InÂ claiming similarity here,Â IÂ amÂ notÂ asserting âsamenessâ.Â These thinkersÂ come fromÂ aÂ vastÂ diversity of backgrounds, time periods,Â cultural/nationalÂ contexts, religious/spiritualÂ traditionsÂ andÂ more.Â Â TheyÂ differÂ fromÂ eachÂ otherÂ inÂ significantÂ ways,Â toÂ the pointÂ thatÂ inÂ certain passagesÂ of theirÂ respective work,Â theyÂ denounce eachÂ otherÂ (inÂ the case of the more recentÂ writers)Â or,Â one could imagine,Â theyÂ would denounce eachÂ otherÂ onÂ many pointsÂ if they were inÂ aÂ realÂ dialogue (notÂ merely aÂ âconstructedâÂ one).Â GulenÂ critiquesÂ outrightÂ Sartre,Â existentialists, andÂ otherÂ âatheistsâÂ many timesÂ throughoutÂ hisÂ work.Â Â Mill arguesÂ forÂ aÂ kindÂ of freedomÂ thatÂ PlatoÂ would find abhorrentÂ inÂ hisÂ idealÂ republic;Â conversely,Â Mill probably would findÂ PlatoâsÂ idealÂ republicÂ anÂ oppressive tyranny inÂ mostÂ ways. SartreâsÂ work blastsÂ any notionÂ of aÂ âheavenÂ of idealsâ,Â utterly universalÂ and transcendent,Â whetherÂ itÂ be articulated by Plato,Â KantÂ orÂ Gulen.Â Â Confucius,Â coming fromÂ aÂ sixthÂ century Chinese perspective,Â hasÂ little inÂ commonÂ withÂ ideas fromÂ WesternÂ EnlightenmentÂ orÂ postEnlightenmentÂ thinkersÂ like KantÂ orÂ Mill.Â
Dialogue betweenÂ people withÂ vastly differentÂ worldviews,Â however,Â isÂ whatÂ interestsÂ me.Â Â Moreover,Â IÂ believe thatÂ suchÂ dialogue isÂ vitalÂ inÂ todayâsÂ world whereÂ globalization,Â massÂ communicationsÂ and technology have pushed individualsÂ and groupsÂ of individualsÂ togetherÂ inÂ waysÂ neverÂ before seenÂ inÂ humanÂ history.Â Â People livingÂ inÂ the 21stÂ century interactÂ withÂ and areÂ impacted by otherÂ people andÂ groupsÂ very differentÂ fromÂ themÂ more thanÂ everÂ before.Â Â We increasingly areÂ confronted by people and groupsÂ whose worldviewsÂ are utterly differentÂ fromÂ oursÂ â andÂ these people are our neighbors, coworkers, schoolmatesÂ of ourÂ children,Â ourÂ inlaws, ourÂ clients, ourÂ employers,Â and more.Â Â Often,Â we may try toÂ minimize our contactÂ withÂ these âothersâÂ soÂ thatÂ we doÂ notÂ have toÂ feel theÂ âstretchâ thatÂ their very existence requiresÂ of us. We may isolate ourselvesÂ and craftÂ theÂ arcÂ of our livesÂ intoÂ familiarÂ orbitsÂ of people whoÂ look,Â think,Â speak,Â believe and pray like us. But,Â suchÂ isolationÂ orÂ minimizingÂ of difference isÂ notÂ workable overÂ time âÂ notÂ now,Â withÂ our weaponsÂ of massÂ destruction,Â ourÂ increased capability toÂ notÂ only end millionsÂ of lives,Â butÂ toÂ endÂ life itself,Â or life as we knowÂ it.Â Â InÂ todayâsÂ world,Â we mustÂ developÂ theÂ capacity toÂ dialogueÂ andÂ create relatednessÂ withÂ people vastly differentÂ fromÂ us. PartÂ of thatÂ projectÂ involvesÂ findingÂ ideas, beliefs, purposes,Â projects,Â etc.Â on whichÂ we canÂ achieve resonance withÂ eachÂ other.Â Â NotÂ sameness,Â butÂ resonance.Â Â ThatÂ is, similarÂ justÂ enoughÂ that, forÂ aÂ certainÂ lengthÂ downÂ the road,Â we canÂ hold handsÂ asÂ fellowÂ travelersÂ inÂ thisÂ life all the while mindful of our differencesÂ inÂ myriad ways.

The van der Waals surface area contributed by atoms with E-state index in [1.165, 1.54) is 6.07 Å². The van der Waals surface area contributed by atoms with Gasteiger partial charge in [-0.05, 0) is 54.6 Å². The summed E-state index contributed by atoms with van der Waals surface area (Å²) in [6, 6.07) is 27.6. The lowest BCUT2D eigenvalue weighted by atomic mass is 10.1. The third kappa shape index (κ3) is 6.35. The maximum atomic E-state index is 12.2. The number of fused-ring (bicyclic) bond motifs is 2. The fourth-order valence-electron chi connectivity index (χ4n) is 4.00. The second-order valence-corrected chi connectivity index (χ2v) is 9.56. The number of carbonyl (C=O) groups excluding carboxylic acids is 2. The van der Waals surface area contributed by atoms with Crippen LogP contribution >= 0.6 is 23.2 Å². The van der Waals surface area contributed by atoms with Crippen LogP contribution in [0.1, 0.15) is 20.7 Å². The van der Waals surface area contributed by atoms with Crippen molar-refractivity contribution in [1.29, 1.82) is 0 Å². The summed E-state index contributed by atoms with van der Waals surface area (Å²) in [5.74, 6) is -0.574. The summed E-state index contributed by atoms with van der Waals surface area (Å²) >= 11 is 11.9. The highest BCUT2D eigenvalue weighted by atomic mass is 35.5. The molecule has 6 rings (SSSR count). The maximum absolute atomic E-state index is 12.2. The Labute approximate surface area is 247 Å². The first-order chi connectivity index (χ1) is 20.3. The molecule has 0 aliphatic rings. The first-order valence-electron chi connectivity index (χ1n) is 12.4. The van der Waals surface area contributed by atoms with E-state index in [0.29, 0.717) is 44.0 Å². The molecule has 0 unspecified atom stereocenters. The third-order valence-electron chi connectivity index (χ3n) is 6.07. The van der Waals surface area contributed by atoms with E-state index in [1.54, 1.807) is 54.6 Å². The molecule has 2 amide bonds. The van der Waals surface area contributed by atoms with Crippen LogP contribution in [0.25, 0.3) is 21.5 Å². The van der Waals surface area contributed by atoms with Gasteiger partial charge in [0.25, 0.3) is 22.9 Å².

Gulen,Â inÂ hisÂ careerÂ as anÂ official imamÂ inÂ Turkey and as anÂ inspirationalÂ scholarÂ and teacherÂ toÂ nearly aÂ generation of young people throughoutÂ Turkey andÂ beyond,Â hasÂ championed dialogue asÂ aÂ necessary commitmentÂ and activity inÂ the contemporary world.Â Therefore,Â itÂ isÂ appropriate toÂ place Gulen,Â viaÂ hisÂ texts, âinÂ dialogueâ withÂ otherÂ thinkersÂ and writersÂ coming fromÂ very differentÂ perspectivesÂ thanÂ his. SuchÂ aÂ projectÂ modelsÂ forÂ usÂ asÂ readersÂ aÂ way of becoming comfortable withÂ difference.Â Â More importantly,Â though,Â suchÂ aÂ dialogueÂ amongÂ individualsÂ renownÂ forÂ theirÂ knowledge and giftsÂ canÂ help all of usÂ whoÂ care aboutÂ suchÂ thingsÂ toÂ focusÂ moreÂ deeply onÂ the enduringly greatÂ issuesÂ of humanÂ life.Â Â While humanÂ livesÂ inÂ theirÂ particularitiesÂ change eraÂ toÂ era, the deep natureÂ of humanÂ life âÂ and the questioning andÂ anxiety itÂ provokesÂ â hasÂ notÂ changed.Â Â We ask today the same questionsÂ as our ancestorsÂ aboutÂ theÂ meaning of existence,Â the value of humanÂ life,Â howÂ we are toÂ setÂ upÂ society and whatÂ the limitsÂ of freedomÂ are.Â Â My hope isÂ thatÂ thisÂ mock dialogue betweenÂ GulenÂ and theÂ othersÂ listed above providesÂ anÂ opportunity forÂ those of usÂ today,Â on whose shouldersÂ the futureÂ rests, toÂ take seriously our charge toÂ create ourselves, society and the world according the highestÂ andÂ bestÂ possibleÂ ideals.Â